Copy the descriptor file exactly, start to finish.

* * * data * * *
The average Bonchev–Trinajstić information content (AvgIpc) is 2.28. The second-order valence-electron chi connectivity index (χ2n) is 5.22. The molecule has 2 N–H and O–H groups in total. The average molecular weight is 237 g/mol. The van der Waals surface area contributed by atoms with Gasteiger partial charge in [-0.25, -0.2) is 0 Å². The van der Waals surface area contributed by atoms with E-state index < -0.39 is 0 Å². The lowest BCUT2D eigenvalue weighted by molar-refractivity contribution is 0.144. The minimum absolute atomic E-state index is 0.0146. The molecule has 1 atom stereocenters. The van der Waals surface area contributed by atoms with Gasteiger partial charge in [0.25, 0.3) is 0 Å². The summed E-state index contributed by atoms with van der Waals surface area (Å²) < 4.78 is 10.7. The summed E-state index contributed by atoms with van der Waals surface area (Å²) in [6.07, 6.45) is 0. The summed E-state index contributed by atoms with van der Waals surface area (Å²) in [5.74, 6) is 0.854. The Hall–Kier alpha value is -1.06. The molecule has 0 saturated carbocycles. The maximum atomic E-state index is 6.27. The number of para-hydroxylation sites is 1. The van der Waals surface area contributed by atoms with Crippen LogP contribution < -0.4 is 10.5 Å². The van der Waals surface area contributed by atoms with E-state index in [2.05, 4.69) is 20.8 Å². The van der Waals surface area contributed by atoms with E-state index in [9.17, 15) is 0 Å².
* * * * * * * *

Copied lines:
The average Bonchev–Trinajstić information content (AvgIpc) is 2.28. The second-order valence-electron chi connectivity index (χ2n) is 5.22. The molecule has 2 N–H and O–H groups in total. The average molecular weight is 237 g/mol. The van der Waals surface area contributed by atoms with Gasteiger partial charge in [-0.25, -0.2) is 0 Å². The van der Waals surface area contributed by atoms with E-state index < -0.39 is 0 Å². The lowest BCUT2D eigenvalue weighted by molar-refractivity contribution is 0.144. The minimum absolute atomic E-state index is 0.0146. The molecule has 1 atom stereocenters. The van der Waals surface area contributed by atoms with Gasteiger partial charge in [0.25, 0.3) is 0 Å². The summed E-state index contributed by atoms with van der Waals surface area (Å²) < 4.78 is 10.7. The summed E-state index contributed by atoms with van der Waals surface area (Å²) in [6.07, 6.45) is 0. The summed E-state index contributed by atoms with van der Waals surface area (Å²) in [5.74, 6) is 0.854. The Hall–Kier alpha value is -1.06. The molecule has 0 saturated carbocycles. The maximum atomic E-state index is 6.27. The number of para-hydroxylation sites is 1. The van der Waals surface area contributed by atoms with Crippen LogP contribution < -0.4 is 10.5 Å². The van der Waals surface area contributed by atoms with E-state index in [2.05, 4.69) is 20.8 Å². The van der Waals surface area contributed by atoms with E-state index in [9.17, 15) is 0 Å².